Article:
Rishi Sunak's appointment of David Cameron as Foreign Secretary confirms a sense of desperation and decay
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Mr Sunak's appointment of the former prime minister as the new Foreign Secretary was the most dramatic move in last week's Cabinet reshuffle, trumping the sacking of Suella Braverman as Home Secretary. Commentators were falling over themselves to say what a surprise it was, no-one had seen it coming and no prime minister had returned to government in another role since Sir Alec Douglas Home was made Foreign Secretary by Ted Heath in 1970.
It may be useful to have a Foreign Secretary whom leaders of other countries have dealt with previously. And it’s certainly true that having held the office of prime minister gives him more standing on the world stage.
But Lord Cameron, as he suddenly became, comes with the baggage of his decidedly mixed record while in office and scandal since he departed. The inquiry into his lobbying of his former colleagues on behalf of financial services company Greensill Capital – from which he reportedly made millions – may have found he broke no rules, but it said that was only because the rules were not strong enough. And it concluded he had shown a "significant lack of judgement".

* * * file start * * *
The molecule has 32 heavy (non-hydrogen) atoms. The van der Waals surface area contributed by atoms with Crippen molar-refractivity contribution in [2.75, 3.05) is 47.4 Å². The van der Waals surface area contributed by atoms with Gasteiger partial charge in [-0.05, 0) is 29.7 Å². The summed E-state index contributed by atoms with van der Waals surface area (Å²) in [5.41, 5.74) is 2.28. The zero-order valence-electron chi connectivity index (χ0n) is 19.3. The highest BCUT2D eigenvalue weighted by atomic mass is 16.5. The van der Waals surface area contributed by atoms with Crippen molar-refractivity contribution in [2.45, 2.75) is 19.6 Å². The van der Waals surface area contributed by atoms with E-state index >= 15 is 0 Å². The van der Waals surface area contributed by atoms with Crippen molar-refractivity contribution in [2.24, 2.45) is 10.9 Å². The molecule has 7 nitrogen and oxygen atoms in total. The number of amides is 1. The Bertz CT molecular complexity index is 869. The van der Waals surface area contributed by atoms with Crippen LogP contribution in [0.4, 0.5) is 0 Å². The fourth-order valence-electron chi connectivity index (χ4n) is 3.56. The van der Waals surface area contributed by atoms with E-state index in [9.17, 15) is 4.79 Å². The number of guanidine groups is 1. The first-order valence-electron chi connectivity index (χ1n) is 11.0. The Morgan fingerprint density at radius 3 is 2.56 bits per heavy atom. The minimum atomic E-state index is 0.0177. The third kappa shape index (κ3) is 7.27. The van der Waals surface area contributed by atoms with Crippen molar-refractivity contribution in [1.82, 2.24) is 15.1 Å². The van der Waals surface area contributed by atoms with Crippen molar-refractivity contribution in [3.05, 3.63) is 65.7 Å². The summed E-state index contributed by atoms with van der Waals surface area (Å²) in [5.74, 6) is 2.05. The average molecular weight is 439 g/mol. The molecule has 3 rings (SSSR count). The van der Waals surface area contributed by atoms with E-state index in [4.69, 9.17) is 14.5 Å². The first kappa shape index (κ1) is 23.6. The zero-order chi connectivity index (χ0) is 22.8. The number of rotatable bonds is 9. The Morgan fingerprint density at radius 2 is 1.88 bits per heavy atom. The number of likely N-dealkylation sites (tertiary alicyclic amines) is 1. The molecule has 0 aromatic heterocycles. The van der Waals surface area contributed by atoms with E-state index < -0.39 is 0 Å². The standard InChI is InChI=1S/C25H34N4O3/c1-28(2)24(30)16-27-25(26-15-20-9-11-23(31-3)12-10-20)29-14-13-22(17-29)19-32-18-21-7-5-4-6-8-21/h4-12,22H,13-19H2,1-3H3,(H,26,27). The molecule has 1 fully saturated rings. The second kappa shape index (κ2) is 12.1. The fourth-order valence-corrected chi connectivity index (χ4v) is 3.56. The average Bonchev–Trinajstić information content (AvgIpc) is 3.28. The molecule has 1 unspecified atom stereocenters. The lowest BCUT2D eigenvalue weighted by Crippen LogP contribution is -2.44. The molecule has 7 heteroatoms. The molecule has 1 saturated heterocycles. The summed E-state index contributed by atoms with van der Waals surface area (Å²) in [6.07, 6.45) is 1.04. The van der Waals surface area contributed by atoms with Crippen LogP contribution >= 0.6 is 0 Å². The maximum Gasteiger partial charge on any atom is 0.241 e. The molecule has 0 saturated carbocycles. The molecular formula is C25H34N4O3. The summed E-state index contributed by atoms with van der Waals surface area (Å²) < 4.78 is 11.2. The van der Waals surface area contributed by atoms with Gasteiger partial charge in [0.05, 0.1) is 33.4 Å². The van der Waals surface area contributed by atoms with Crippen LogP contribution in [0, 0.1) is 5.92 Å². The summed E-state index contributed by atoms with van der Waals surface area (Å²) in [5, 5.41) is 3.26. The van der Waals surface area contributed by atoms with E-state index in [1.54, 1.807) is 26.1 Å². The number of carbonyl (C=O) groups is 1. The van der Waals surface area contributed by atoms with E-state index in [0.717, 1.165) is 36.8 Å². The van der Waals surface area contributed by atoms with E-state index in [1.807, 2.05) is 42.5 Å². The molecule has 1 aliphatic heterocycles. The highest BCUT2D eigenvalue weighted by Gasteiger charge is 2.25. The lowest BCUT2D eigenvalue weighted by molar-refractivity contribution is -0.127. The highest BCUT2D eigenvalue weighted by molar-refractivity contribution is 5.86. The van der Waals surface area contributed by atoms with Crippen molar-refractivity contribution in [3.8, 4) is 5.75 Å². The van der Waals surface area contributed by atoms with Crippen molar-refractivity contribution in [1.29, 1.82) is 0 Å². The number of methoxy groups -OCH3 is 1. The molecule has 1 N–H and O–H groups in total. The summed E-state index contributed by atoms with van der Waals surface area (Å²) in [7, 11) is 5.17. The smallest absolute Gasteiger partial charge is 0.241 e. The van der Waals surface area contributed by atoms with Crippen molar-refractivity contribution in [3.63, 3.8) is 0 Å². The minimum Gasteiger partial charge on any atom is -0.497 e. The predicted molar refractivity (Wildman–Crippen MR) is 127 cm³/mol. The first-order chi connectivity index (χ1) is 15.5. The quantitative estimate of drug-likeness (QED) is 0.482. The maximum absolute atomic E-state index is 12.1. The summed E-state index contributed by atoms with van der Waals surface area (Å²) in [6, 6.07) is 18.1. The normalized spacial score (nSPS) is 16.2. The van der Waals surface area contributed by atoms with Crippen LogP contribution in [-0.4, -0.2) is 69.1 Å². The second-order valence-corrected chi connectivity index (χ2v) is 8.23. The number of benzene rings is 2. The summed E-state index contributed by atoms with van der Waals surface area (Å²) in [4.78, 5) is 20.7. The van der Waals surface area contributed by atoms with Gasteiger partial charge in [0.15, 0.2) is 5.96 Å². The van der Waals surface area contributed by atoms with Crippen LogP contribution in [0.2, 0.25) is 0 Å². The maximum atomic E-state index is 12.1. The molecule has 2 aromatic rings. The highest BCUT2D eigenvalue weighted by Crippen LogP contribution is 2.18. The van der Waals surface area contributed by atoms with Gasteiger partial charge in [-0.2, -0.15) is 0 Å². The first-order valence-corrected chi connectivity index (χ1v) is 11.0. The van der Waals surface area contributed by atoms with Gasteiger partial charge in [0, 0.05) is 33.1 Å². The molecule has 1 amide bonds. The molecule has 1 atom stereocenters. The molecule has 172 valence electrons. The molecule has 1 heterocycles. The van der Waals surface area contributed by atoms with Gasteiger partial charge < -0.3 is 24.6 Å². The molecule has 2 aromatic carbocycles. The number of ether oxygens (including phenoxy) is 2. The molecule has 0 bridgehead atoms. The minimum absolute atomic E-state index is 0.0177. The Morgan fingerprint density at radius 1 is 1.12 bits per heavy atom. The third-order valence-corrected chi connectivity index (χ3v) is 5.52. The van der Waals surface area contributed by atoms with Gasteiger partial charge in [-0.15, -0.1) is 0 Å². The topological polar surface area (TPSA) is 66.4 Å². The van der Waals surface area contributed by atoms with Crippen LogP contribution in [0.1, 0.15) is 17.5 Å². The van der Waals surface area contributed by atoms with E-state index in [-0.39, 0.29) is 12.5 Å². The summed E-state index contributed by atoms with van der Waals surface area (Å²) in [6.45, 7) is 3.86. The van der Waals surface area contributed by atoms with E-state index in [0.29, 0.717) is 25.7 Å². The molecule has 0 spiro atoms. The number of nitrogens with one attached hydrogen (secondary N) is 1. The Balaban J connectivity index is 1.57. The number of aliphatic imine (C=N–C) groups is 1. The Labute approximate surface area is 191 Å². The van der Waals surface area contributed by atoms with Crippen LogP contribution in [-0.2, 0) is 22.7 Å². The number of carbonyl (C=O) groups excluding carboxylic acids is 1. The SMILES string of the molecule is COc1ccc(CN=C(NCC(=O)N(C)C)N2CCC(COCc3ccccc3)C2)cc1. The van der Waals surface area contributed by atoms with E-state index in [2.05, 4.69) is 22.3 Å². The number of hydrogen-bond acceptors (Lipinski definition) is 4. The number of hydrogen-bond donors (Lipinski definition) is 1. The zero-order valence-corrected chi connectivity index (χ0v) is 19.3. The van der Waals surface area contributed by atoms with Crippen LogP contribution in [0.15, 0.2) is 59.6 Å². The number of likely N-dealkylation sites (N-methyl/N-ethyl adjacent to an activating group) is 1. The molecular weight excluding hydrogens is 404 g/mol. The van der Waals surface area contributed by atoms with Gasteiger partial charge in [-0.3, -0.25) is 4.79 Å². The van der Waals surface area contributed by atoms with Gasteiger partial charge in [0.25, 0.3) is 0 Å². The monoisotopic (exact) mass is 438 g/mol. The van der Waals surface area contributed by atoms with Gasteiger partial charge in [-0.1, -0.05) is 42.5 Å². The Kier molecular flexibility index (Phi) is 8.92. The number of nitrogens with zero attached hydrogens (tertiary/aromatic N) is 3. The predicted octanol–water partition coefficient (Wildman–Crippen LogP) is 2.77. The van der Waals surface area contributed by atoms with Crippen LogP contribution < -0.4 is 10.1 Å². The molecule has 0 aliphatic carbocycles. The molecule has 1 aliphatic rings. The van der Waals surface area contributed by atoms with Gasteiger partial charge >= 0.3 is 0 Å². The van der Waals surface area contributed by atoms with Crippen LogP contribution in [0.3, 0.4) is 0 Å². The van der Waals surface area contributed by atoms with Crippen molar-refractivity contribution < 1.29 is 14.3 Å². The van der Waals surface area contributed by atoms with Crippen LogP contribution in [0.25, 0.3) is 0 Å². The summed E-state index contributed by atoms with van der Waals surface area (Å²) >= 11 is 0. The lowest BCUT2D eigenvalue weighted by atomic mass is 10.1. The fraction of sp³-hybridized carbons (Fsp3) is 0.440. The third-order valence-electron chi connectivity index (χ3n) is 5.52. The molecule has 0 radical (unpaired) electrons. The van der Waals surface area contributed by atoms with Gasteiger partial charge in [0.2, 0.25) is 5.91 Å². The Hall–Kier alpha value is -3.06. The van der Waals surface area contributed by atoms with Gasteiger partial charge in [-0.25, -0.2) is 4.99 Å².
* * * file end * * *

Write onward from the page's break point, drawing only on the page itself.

Mr Sunak may hope that David Cameron's return to the frontline will be reassuring for some traditional Tories in danger of deserting. But the Conservative party and British politics have moved on since 2016. David Cameron’s time at the helm feels like a different age – pre-Theresa May, pre-Boris Johnson, pre-Liz Truss and pre-Rishi Sunak.
Just rehearsing that list of his successors may make some nostalgic for the Cameron era. But he was the prime minister who presided over austerity – which saw massive cuts in public services and a widening gap between rich and poor – and also in a sense ushered in the chaotic seven years we have just lived through by his complacent failed gamble over Brexit.
Mr Sunak is hoping David Cameron will help shore up Tory support in the party's southern heartlands. But the back-to-the-future appointment is likely to alienate Red Wall Tory voters won over by Boris Johnson and his Brexit promises.
And it represents a bewildering change in strategy. Just a matter of weeks ago, in his party conference speech, Rishi Sunak was deriding the past 30 years of government in the UK and its lack of achievement. Now he has turned to the man who was in charge for six of those years, in the hope of rescuing his own desperate position.
Making David Cameron Foreign Secretary was a clever wheeze to divert the headlines from Suella Braverman, but it only managed to do that briefly. And it's not clear that it has much to commend it beyond that. Indeed it could have serious disadvantages for the current prime minister. David Cameron is no political giant, but his presence in the Cabinet makes Rishi Sunak look small and weak. Bringing in someone who has done the job before seems unlikely to make the crucial difference for a struggling premier who looks almost certain to lose when he faces the electorate.